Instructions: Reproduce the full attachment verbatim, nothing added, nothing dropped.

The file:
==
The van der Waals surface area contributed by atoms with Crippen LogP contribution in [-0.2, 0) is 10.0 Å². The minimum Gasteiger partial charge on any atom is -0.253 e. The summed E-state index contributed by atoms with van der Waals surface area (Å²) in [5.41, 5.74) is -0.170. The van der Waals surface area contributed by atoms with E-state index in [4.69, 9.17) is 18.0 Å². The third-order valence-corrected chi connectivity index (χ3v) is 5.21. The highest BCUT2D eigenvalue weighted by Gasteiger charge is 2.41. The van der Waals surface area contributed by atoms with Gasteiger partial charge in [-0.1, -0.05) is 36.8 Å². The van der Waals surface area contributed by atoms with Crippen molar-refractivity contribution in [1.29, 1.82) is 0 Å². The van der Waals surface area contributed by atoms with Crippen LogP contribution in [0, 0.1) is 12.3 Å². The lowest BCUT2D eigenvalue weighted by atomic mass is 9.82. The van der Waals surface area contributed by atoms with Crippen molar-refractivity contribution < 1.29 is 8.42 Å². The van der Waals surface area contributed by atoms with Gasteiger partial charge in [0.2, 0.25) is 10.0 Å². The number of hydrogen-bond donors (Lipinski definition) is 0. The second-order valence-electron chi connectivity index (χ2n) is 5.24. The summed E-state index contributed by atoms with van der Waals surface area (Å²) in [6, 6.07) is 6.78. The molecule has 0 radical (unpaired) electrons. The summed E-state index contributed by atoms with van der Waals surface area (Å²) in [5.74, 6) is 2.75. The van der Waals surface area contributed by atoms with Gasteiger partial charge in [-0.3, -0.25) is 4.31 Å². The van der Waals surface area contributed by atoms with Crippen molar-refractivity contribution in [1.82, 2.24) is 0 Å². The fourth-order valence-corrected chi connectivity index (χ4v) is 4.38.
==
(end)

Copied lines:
The van der Waals surface area contributed by atoms with Crippen LogP contribution in [-0.2, 0) is 10.0 Å². The minimum Gasteiger partial charge on any atom is -0.253 e. The summed E-state index contributed by atoms with van der Waals surface area (Å²) in [5.41, 5.74) is -0.170. The van der Waals surface area contributed by atoms with E-state index in [4.69, 9.17) is 18.0 Å². The third-order valence-corrected chi connectivity index (χ3v) is 5.21. The highest BCUT2D eigenvalue weighted by Gasteiger charge is 2.41. The van der Waals surface area contributed by atoms with Gasteiger partial charge in [-0.1, -0.05) is 36.8 Å². The van der Waals surface area contributed by atoms with Crippen molar-refractivity contribution in [1.29, 1.82) is 0 Å². The van der Waals surface area contributed by atoms with Crippen LogP contribution in [0, 0.1) is 12.3 Å². The lowest BCUT2D eigenvalue weighted by atomic mass is 9.82. The van der Waals surface area contributed by atoms with Crippen molar-refractivity contribution < 1.29 is 8.42 Å². The van der Waals surface area contributed by atoms with Gasteiger partial charge in [0.2, 0.25) is 10.0 Å². The number of hydrogen-bond donors (Lipinski definition) is 0. The second-order valence-electron chi connectivity index (χ2n) is 5.24. The summed E-state index contributed by atoms with van der Waals surface area (Å²) in [6, 6.07) is 6.78. The molecule has 0 radical (unpaired) electrons. The summed E-state index contributed by atoms with van der Waals surface area (Å²) in [5.74, 6) is 2.75. The van der Waals surface area contributed by atoms with Gasteiger partial charge in [-0.3, -0.25) is 4.31 Å². The van der Waals surface area contributed by atoms with Crippen molar-refractivity contribution in [1.82, 2.24) is 0 Å². The fourth-order valence-corrected chi connectivity index (χ4v) is 4.38.